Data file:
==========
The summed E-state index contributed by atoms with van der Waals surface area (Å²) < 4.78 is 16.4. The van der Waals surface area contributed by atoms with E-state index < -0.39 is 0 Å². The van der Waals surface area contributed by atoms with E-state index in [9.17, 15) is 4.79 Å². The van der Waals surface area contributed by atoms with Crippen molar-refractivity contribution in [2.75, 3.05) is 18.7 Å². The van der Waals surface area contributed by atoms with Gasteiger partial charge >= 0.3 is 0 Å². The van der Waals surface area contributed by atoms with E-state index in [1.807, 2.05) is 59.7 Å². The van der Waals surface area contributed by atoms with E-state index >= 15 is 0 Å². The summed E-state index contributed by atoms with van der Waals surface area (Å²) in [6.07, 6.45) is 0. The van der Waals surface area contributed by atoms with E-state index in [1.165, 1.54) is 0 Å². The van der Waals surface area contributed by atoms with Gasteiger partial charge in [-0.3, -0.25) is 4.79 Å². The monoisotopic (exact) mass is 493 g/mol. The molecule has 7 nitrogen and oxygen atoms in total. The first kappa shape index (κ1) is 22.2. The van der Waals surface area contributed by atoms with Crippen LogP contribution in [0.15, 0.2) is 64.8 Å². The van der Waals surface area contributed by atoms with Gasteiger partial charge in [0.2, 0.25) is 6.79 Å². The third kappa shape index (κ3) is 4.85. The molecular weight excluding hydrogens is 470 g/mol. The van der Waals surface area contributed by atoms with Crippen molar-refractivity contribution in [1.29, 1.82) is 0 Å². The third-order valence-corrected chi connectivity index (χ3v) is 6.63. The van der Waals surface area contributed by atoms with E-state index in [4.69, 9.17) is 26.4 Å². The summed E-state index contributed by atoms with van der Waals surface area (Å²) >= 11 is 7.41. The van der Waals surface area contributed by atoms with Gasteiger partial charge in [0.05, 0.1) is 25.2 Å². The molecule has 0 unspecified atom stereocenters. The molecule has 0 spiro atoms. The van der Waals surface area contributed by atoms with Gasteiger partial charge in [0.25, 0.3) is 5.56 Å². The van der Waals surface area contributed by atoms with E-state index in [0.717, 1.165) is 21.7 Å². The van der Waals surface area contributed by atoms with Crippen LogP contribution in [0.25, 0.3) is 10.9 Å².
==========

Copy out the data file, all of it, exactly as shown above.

The summed E-state index contributed by atoms with van der Waals surface area (Å²) < 4.78 is 16.4. The van der Waals surface area contributed by atoms with E-state index < -0.39 is 0 Å². The van der Waals surface area contributed by atoms with E-state index in [9.17, 15) is 4.79 Å². The van der Waals surface area contributed by atoms with Crippen molar-refractivity contribution in [2.75, 3.05) is 18.7 Å². The van der Waals surface area contributed by atoms with Gasteiger partial charge >= 0.3 is 0 Å². The van der Waals surface area contributed by atoms with E-state index in [1.807, 2.05) is 59.7 Å². The van der Waals surface area contributed by atoms with E-state index >= 15 is 0 Å². The summed E-state index contributed by atoms with van der Waals surface area (Å²) in [6.07, 6.45) is 0. The van der Waals surface area contributed by atoms with E-state index in [1.165, 1.54) is 0 Å². The van der Waals surface area contributed by atoms with Gasteiger partial charge in [-0.3, -0.25) is 4.79 Å². The monoisotopic (exact) mass is 493 g/mol. The molecule has 7 nitrogen and oxygen atoms in total. The first kappa shape index (κ1) is 22.2. The van der Waals surface area contributed by atoms with Crippen LogP contribution in [0.15, 0.2) is 64.8 Å². The van der Waals surface area contributed by atoms with Gasteiger partial charge in [0.2, 0.25) is 6.79 Å². The third kappa shape index (κ3) is 4.85. The molecular weight excluding hydrogens is 470 g/mol. The van der Waals surface area contributed by atoms with Crippen molar-refractivity contribution in [1.29, 1.82) is 0 Å². The third-order valence-corrected chi connectivity index (χ3v) is 6.63. The van der Waals surface area contributed by atoms with E-state index in [4.69, 9.17) is 26.4 Å². The summed E-state index contributed by atoms with van der Waals surface area (Å²) >= 11 is 7.41. The van der Waals surface area contributed by atoms with Gasteiger partial charge in [0.05, 0.1) is 25.2 Å². The molecule has 0 unspecified atom stereocenters. The molecule has 0 spiro atoms. The van der Waals surface area contributed by atoms with Gasteiger partial charge in [0.25, 0.3) is 5.56 Å². The van der Waals surface area contributed by atoms with E-state index in [0.717, 1.165) is 21.7 Å². The van der Waals surface area contributed by atoms with Crippen LogP contribution in [0.25, 0.3) is 10.9 Å².